taken toward declaring the MSC grounds a
“living memorial to Aggies who have
given their lives in defense of the United
Also included in the bill is a provision to
plant a two-foot-high hedge around the
perimeter of the University Center
A tradition, observed and encouraged
largely by the Corps of Cadets, says the
grass surrounding the University Center is
a memorial to Aggies who have died in
their country’s service. However, no offi
cial recognition has ever been extended to
the tradition.
As a result, several conflicts have arisen
in recent years between students who
view the grass as a memorial and those
who don’t.
If approved by the senate at its next
meeting on Jan. 24, the bill would be for
warded to the Board of Regents through
Dr. John Koldus, vice president for stu
dent services, and President Jarvis Miller.
The bill s intent is to extend official Uni
versity recognition to the tradition,
Morrison said.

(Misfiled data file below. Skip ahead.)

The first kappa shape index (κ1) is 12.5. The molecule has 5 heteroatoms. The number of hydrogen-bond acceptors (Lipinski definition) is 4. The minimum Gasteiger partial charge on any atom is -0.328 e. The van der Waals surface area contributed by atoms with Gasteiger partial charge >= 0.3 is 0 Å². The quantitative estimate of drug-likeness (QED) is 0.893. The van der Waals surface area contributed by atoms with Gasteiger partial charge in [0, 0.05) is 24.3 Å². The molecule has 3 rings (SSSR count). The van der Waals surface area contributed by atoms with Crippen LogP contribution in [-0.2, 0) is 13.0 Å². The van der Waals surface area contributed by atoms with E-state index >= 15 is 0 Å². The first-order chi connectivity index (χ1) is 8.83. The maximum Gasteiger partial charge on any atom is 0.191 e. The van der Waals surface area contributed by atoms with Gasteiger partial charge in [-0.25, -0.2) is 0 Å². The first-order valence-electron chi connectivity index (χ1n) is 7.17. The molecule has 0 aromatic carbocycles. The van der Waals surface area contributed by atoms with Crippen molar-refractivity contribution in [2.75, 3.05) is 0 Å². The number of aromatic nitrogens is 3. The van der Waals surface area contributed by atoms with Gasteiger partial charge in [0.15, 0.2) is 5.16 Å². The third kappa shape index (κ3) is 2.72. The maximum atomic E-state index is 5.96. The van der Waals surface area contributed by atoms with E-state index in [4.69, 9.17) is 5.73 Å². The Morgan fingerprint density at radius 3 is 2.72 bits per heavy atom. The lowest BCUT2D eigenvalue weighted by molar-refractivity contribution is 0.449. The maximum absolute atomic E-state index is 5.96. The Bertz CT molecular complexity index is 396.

“It’s not that not walking on the grass is
the tradition,’’ he said. “We couldn’t give a
hill of beans about that. That grass is a
memorial in the first place and that’s the
reason for the tradition.”
The bill would memorialize only those
grounds adjacent to the MSC. The Rudder
Complex grounds would not be included
in the designation.
Only the MSC grounds would be de
clared a memorial because, Morrison said,
the intent of the bill is to memorialize only
those areas considered as such by tradi
tion. The Rudder Complex grounds are not
so considered, he said.
However, Morrison said, landscaping
would be recommended for the entire
University Center’s grounds, in order to